Another question is that of the leading man. The rumours have it that with Peter Capaldi approaching the now traditional three series mark, he is about to depart the role, although nothing has been confirmed at the time of writing. It would be a shame if he does go as I had hoped that, being an older actor and having already had a glittering film and TV career and created at least one iconic character, he would have been more likely to stick with The Doctor. It would make sense though for the new showrunner to start his tenure with a new Doctor and perhaps a fresh new companion as well. As far as we know (at time of writing) the new companion hasn’t been cast yet. If they’re aiming for a complete fresh start, we could have a one series only companion or they could bring back a former traveller for a year. The audience is also used to seeing the Doctor on his own now, so perhaps Moffat’s final series twist could be to have a different companion in each episode. Bring back Donna, Ashildr, Brian Pond or Wilf or go back further and feature Ian Chesterton or Jamie McCrimmon for a last hurrah. How about a companion from the past, the future or an alien (who would no doubt look humanoid except for a couple of prosthetics)? This could be a great exploration of the series central relationship.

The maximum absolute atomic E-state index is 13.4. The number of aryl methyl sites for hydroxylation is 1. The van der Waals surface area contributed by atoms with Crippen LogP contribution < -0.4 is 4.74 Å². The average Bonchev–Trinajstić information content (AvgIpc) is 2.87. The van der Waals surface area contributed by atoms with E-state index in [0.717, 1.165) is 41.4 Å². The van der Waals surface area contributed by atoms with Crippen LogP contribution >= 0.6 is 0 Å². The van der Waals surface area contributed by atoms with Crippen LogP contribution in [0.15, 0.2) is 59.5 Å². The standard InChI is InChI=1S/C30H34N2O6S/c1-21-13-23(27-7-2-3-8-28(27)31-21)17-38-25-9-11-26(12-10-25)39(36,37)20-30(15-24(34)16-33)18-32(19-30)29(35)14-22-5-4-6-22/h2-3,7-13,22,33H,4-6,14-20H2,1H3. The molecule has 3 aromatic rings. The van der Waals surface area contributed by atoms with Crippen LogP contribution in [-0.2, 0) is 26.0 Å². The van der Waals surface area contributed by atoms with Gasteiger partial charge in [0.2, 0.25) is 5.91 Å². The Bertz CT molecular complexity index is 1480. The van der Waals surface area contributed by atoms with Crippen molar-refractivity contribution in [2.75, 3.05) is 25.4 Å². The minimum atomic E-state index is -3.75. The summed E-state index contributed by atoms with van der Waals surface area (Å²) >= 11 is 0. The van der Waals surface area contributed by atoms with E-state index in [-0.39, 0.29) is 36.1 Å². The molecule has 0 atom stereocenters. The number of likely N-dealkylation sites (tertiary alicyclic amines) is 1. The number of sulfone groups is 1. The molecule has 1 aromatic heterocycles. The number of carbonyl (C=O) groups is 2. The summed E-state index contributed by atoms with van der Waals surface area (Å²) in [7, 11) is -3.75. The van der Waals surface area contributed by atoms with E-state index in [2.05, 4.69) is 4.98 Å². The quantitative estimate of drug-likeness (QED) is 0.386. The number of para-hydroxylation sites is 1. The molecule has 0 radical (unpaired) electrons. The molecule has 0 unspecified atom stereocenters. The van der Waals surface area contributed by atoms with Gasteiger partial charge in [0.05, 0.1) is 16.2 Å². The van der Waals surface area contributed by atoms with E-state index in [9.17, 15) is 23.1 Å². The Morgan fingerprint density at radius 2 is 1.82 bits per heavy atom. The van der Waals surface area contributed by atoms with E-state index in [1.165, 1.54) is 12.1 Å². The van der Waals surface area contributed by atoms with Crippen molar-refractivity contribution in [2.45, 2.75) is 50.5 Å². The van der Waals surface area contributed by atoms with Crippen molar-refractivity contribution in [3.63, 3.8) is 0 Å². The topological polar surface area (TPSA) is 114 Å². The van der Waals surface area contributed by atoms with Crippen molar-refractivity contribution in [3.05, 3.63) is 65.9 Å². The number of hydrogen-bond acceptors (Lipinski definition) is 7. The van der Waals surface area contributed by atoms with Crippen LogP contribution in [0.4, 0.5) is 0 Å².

Although ratings have been down on the recent series, the appointment of a new showrunner at least shows faith by the BBC that Doctor Who is still a cherished institution, plus any kind of change usually entices more viewers. When we had a clean sweep of Doctor, companion and showrunner back in 2010, The Eleventh Hour had over 10 million viewers and its best ratings since Rose. As ever, we will have to wait and see, but change is always one of the most exciting parts of life with the Doctor.